Quick, Healthy, Springtime Dishes -- Featuring Herbs! By Lidia Matticchio Bastianich, Author of Lidia Cooks from the Heart of Italy: A Feast of 175 Regional Recipes
The use of fresh herbs has exploded in the American kitchen today. I recall that as a young apprentice in Italy -- at my great-aunt's apron strings -- for every herb we had in the garden, there seemed to be a pot on the stove to match. Some herbs were better to cook with while others were better added at the end to a finished dish. For example, rosemary, bay leaves and thyme are mostly used for long cooking where their oils are extracted slowly out of their leaves. Sage, oregano and marjoram need very little cooking time, and herbs such as basil, parsley and mint are great to toss in raw at the end -- just enough to release their refreshing aromas. If you have small children a wonderful way to introduce them to the enticing aromas of herbs is to gently crush the herbs in your hands and let them smell. I did this with my grandchildren when they were very small and it's a great way to get them excited about the world of herbs and food at an early age. In fact, once you get your small children excited about herbs, introduce them to your own dishes. Here I'm sharing some of the quickest, and most child-friendly. Enjoy!
HERB PESTO Makes 1 ½ cups
1 cup packed fresh Italian parsley leaves
½ cup packed fresh basil leaves
½ cup packed mixed fresh sage, thyme, and marjoram leaves
4 garlic cloves, peeled
1 cup extra virgin olive oil
Wash the herb leaves in cool water and dry them thoroughly, preferably in a salad spinner. Combine the herbs and garlic in a blender and blend on low speed, slowly adding the oil while the machine is running, until the pesto is smooth and all the oil is incorporated. Add salt to taste.
Keep in a sealed jar in the refrigerator and use as needed. Pesto will keep refrigerated for up to 4 weeks or it may be frozen for up to 3 months. Make sure there is a thin film of oil over the pesto to keep its flavor and color bright.
Serves 2 as an appetizer, 1 as a lunch dish From "Lidia's Family Table" (Alfred A. Knopf, 2004)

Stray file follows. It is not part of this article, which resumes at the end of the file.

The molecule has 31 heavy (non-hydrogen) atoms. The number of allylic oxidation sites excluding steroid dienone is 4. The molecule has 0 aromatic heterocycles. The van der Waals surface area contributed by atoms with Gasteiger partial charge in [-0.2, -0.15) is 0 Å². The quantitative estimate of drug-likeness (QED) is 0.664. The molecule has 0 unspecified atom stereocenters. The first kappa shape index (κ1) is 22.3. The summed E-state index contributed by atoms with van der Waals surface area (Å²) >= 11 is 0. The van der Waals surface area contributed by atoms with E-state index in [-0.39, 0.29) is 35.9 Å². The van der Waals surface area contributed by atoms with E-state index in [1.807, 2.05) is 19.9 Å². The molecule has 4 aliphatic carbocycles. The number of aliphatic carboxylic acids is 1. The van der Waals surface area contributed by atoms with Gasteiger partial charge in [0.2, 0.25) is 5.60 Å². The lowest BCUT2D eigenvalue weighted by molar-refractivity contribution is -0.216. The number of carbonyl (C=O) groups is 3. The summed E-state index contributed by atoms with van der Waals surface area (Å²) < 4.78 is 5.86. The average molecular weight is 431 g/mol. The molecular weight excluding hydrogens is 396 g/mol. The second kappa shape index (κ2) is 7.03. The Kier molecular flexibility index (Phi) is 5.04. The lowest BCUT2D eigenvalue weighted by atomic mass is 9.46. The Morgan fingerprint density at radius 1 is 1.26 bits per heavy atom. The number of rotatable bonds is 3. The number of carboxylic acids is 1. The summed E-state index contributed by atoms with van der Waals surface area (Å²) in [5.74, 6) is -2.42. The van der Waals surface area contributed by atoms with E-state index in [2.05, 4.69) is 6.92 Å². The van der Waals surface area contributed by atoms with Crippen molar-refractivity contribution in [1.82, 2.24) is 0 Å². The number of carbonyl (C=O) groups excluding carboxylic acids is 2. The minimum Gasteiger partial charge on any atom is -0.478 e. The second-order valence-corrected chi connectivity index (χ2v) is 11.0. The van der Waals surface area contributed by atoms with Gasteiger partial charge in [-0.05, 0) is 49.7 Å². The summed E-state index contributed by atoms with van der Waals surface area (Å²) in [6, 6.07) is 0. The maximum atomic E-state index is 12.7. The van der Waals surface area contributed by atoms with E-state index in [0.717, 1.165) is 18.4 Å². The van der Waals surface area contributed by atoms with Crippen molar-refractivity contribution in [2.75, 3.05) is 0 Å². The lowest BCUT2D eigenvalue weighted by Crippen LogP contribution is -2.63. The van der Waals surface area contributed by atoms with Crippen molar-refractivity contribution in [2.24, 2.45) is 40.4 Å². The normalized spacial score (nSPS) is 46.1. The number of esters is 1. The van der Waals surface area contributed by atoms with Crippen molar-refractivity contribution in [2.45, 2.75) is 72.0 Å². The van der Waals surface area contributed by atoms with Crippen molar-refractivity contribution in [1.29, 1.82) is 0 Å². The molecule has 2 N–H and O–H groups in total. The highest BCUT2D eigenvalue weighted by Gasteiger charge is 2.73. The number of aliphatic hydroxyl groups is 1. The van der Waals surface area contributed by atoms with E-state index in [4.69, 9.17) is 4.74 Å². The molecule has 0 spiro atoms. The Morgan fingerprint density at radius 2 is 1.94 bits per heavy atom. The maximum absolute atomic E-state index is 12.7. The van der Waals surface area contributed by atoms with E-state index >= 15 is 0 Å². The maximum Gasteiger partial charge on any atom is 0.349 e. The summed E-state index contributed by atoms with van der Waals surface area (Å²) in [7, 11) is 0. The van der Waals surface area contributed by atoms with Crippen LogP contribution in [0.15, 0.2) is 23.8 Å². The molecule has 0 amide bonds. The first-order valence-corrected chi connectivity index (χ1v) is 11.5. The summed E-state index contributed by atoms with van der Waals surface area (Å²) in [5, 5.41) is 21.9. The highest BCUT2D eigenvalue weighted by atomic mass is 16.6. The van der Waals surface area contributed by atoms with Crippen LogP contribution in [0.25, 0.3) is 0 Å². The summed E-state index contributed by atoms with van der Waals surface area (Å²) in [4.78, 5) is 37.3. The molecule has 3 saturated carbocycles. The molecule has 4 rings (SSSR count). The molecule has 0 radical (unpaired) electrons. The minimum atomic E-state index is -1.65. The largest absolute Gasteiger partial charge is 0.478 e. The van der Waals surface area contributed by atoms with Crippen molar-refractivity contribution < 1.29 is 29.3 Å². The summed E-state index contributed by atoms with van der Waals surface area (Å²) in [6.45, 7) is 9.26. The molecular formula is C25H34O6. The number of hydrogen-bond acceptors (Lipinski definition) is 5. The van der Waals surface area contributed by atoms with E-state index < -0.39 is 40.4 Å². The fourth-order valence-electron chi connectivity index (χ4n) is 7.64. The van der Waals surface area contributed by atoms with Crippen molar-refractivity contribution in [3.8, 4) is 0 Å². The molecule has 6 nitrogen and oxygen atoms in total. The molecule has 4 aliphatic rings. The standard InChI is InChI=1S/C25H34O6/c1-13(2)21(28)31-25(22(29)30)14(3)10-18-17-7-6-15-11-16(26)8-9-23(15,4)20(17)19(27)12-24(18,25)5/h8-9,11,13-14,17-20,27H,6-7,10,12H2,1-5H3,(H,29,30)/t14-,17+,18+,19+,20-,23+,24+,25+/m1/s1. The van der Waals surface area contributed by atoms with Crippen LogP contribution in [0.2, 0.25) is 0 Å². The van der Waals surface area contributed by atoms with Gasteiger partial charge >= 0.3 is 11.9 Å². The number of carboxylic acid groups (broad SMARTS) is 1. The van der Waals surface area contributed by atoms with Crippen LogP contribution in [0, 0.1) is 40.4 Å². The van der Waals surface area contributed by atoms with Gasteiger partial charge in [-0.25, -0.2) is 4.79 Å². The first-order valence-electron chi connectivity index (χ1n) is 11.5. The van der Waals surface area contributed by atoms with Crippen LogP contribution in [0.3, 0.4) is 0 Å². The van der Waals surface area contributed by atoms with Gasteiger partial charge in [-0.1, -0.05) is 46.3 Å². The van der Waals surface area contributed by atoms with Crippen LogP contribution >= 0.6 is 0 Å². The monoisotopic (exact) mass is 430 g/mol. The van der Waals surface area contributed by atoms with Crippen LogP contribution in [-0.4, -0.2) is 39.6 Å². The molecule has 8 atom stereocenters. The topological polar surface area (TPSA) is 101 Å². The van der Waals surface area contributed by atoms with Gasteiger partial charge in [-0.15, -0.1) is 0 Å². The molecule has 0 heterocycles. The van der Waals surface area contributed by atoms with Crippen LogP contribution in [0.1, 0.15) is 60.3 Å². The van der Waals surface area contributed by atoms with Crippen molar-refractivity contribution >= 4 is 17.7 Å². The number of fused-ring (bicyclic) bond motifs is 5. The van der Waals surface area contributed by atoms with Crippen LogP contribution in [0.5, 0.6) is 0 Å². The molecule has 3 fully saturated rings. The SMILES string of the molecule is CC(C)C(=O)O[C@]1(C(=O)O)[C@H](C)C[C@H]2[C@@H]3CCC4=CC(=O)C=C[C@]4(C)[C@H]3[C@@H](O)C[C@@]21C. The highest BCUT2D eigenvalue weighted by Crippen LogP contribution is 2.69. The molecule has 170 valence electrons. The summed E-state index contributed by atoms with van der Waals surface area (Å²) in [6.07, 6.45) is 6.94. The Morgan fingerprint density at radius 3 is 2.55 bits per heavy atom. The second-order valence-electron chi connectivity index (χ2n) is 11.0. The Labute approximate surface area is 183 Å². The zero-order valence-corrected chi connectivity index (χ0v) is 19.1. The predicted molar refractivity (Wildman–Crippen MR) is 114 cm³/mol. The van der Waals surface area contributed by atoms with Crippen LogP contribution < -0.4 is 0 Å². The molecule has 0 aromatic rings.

2 large eggs
2 tablespoons milk
¼ teaspoon salt
2 tablespoons chopped fresh chives
1 ½ teaspoons chopped fresh thyme leaves
2 tablespoons chopped fresh parsley
1 teaspoon butter
2 teaspoons extra virgin olive oil
Whisk the eggs, milk, salt, and fresh herbs until just blended together. Heat the butter and oil in the small frying pan until it just starts to sizzle, then pour in the eggs and turn the heat down very low. Cook gently for 3 to 4 minutes. The eggs will start to puff up and sizzle at the edges. Lift a corner of the frittata with a spatula, and check to see if the bottom has browned in splotches. When it has, flip the frittata over by giving the pan a firm, quick shake up and over toward you so that the egg mass dislodges and flips over in one piece. Or, if that unnerves you, turn the frittata over with a spatula. Cook the second side for 1 ½ to 2 minutes, again checking to see if the bottom has browned to your liking. Serve right away, or let cool to room temperature and cut the frittata in wedges.
BAKED FISH WITH SAVORY BREAD CRUMBS
Serves 6 Landlocked Umbria does not have a seafood cuisine. But its mountain lakes, rivers, and streams abound in freshwater fish, like the tasty tench. This simple preparation is one I found in Umbria, and it is excellent for fillets of our sweet-water varieties, such as carp or whitefish, or even light ocean-fish fillets like sole.
2 pounds whitefish fillets
¾ teaspoon kosher salt
6 tablespoons extra-virgin olive oil
Juice of a large lemon (about 3 tablespoons)
½ cup white wine
6 plump garlic cloves, crushed and peeled
½ cup fine dry bread crumbs
Zest of a large lemon (about 2 teaspoons)
1 tablespoon chopped fresh Italian parsley
½ teaspoon dried oregano
¼ teaspoon peperoncino flakes, or to taste, chopped fine
Author Bio Lidia Matticchio Bastianich, coauthor of Lidia Cooks from the Heart of Italy: A Feast of 175 Regional Recipe, is the author of five previous books, four of them accompanied by nationally syndicated public television series. She is the owner of the New York City restaurant Felidia (among others), and she lectures on and demonstrates Italian cooking throughout the country. She lives on Long Island, and can be reached at her Web site, www.LidiasItaly.com.
Disclaimer: This is a guest article by Lidia Matticchio Bastianich brought to you by FSB Media. I did not write any of this article and I was not compensated for posting it. I posted this for the pleasure of my readers.